About USC Gould
USC Gould is a top-ranked law school with a 115-year history and reputation for academic excellence. We are located on the beautiful 228-acre USC University Park Campus, just south of downtown Los Angeles.
Learn about our interdisciplinary curriculum, experiential learning opportunities and specialized areas.
Participate in an unparalleled learning experience with diversity of people and thought. Get involved in the law school community and participate in activities that enhance your studies.
We work closely with students, graduates and employers to support successful career goals and outcomes. Our overall placement rate is consistently strong, with 94 percent of our JD class employed within 10 months after graduation.
Our faculty is distinguished for its scholarship, as well as for its commitment to teaching. Our 12:1 student-to-faculty ratio creates an intimate and collegial learning environment.
- Alumni and Giving
Alumni and Giving
The global Trojan network of more than 10,000 law alumni and donors include recognized leaders in numerous fields who are deeply committed to supporting student and law school success.
Dorothy S. Lund
- FACULTY DIRECTORY
- LECTURERS IN LAW DIRECTORY
- EXPERTS DIRECTORY
- FACULTY IN THE NEWS
- SCHOLARSHIP AND PUBLICATIONS
- DISTINCTIONS AND AWARDS
- + CENTERS AND INITIATIVES
- CENTER FOR LAW AND PHILOSOPHY (CLP)
- CENTER FOR LAW AND SOCIAL SCIENCE (CLASS)
- CENTER FOR LAW, HISTORY AND CULTURE (CLHC)
- CENTER FOR TRANSNATIONAL LAW AND BUSINESS (CTLB)
- INITIATIVE AND REFERENDUM INSTITUTE (IRI)
- PACIFIC CENTER FOR HEALTH POLICY AND ETHICS
- SAKS INSTITUTE FOR MENTAL HEALTH LAW, POLICY, AND ETHICS
- WORKSHOPS AND CONFERENCES
Dorothy Lund’s research focuses on corporate law, corporate governance, securities regulation, contracts, and mergers and acquisitions. Her research has appeared or is forthcoming in the Stanford Law Review, the Columbia Law Review, the University of Chicago Law Review, the Journal of Corporation Law, the Delaware Journal of Corporation Law and the Stanford Journal of Law, Business, and Finance. Her op-eds and other writing have appeared in The New York Times, The Atlantic and The Wall Street Journal. Lund received a JD from Harvard Law School, where she was an Olin Fellow in Law and Economics. She then clerked for Chief Justice Leo E. Strine Jr. of the Delaware Supreme Court and Judge Joel M. Flaum of the U.S. Court of Appeals for the Seventh Circuit. Before entering academia, Lund practiced corporate law at Sullivan & Cromwell LLP in New York.
Articles and Book Chapters
- "Toward a Mission Statement for Mutual Funds in Shareholder Litigation," 87 University of Chicago Law Review (forthcoming 2020) (with Sean J. Griffith). - (SSRN)
- "Conflicted Mutual Fund Voting in Corporate Law," 99 Boston University Law Review 1151 (2019) (with Sean J. Griffith). - (SSRN) - (Hein)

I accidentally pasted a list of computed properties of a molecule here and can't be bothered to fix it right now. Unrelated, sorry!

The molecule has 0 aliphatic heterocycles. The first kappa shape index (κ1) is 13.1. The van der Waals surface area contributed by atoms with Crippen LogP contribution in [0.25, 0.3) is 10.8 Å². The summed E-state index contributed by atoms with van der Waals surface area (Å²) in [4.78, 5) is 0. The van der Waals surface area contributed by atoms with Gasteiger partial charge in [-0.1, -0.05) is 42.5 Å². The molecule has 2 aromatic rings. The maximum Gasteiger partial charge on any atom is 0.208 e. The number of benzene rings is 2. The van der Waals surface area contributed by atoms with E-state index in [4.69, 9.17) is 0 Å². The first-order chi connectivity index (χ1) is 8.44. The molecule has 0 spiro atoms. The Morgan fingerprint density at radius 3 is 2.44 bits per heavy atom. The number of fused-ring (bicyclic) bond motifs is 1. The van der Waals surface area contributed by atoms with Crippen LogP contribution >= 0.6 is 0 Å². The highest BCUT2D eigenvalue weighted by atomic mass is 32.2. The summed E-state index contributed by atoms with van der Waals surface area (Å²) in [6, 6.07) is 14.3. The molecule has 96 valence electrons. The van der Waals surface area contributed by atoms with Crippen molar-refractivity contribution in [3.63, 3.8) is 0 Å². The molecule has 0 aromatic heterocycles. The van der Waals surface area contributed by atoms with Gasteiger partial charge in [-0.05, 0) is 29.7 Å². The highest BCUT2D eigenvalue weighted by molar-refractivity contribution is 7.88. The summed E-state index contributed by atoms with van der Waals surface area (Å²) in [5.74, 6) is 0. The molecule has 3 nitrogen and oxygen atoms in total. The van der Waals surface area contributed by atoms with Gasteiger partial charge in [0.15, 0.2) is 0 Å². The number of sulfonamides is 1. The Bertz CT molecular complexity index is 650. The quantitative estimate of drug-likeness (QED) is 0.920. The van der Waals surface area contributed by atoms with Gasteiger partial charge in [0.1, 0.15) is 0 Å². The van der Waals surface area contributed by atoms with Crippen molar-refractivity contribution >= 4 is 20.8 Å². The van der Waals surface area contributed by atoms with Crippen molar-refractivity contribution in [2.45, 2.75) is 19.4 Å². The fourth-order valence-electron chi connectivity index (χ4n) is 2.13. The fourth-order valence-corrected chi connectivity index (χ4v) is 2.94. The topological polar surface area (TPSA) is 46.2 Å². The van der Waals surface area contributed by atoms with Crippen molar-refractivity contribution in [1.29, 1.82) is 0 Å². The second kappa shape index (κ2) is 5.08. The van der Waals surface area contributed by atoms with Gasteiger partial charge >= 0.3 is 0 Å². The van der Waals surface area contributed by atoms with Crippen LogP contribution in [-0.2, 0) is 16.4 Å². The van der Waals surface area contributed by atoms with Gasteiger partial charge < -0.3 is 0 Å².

- "Nonvoting Shares and Efficient Corporate Governance," 71 Stanford Law Review 687 (2019). - (SSRN) - (Hein)
- "Sexual Harassment and Corporate Law," (with Daniel Jacob Hemel) 118 Columbia Law Review 1583 (2018) - (SSRN) - (www)
- “The Case Against Passive Shareholder Voting,” 43 Journal of Corporation Law 493 (2018) - (SSRN) - (Hein)
- “Lessons from SEC v. Citigroup: The Optimal Scope for Judicial Review of Agency Consent Decrees,” 15 Journal of Business & Securities Law 63 (2014). - (Hein) - (SSRN)
- "Time to Amend the Delaware Takeover Law," 39 Delaware Journal of Corporation Law 77 (2014) (with Stephen M. Shapiro). - (Hein)
- "A Competition Act by India, for India: The First Three Years of Enforcement," 5 Indian Journal of International Economic Law 59 (2012). - (Hein)
- "Federalizing Fiduciary Duty: The Altered Scope of Officer Fiduciary Duty Following Orderly Liquidation Under Dodd-Frank," 17 Stanford Journal of Law, Business & Finance 223 (2012). - (Hein)
- “Kiobel and Corporate Immunity Under the Alien Tort Statute,” 52 Harvard International Law Journal 209 (2011) (online comment). - (PDF)
FACULTY IN THE NEWS
Franita Tolson was quoted in the New Yorker about the legal challenges likely to follow the 2020 presidential election. “You will still see many claims that absentee ballots have been wrongly rejected, and those will lead to court cases," Tolson said. "The fact that we are generating lots of voting by mail will generate a lot of litigation.”
"Lessons from Luckin Coffee: The Underappreciated Risks of Variable Interest Entities," Columbia Law School Blue Sky Blog, July 28, 2020.
"Big is not necessarily bad," The Hill, July 30, 2020.
“The Death of the Income Tax (or, The Rise of America's Universal Wage Tax),” Indiana Law Journal 95 (2020): 1233.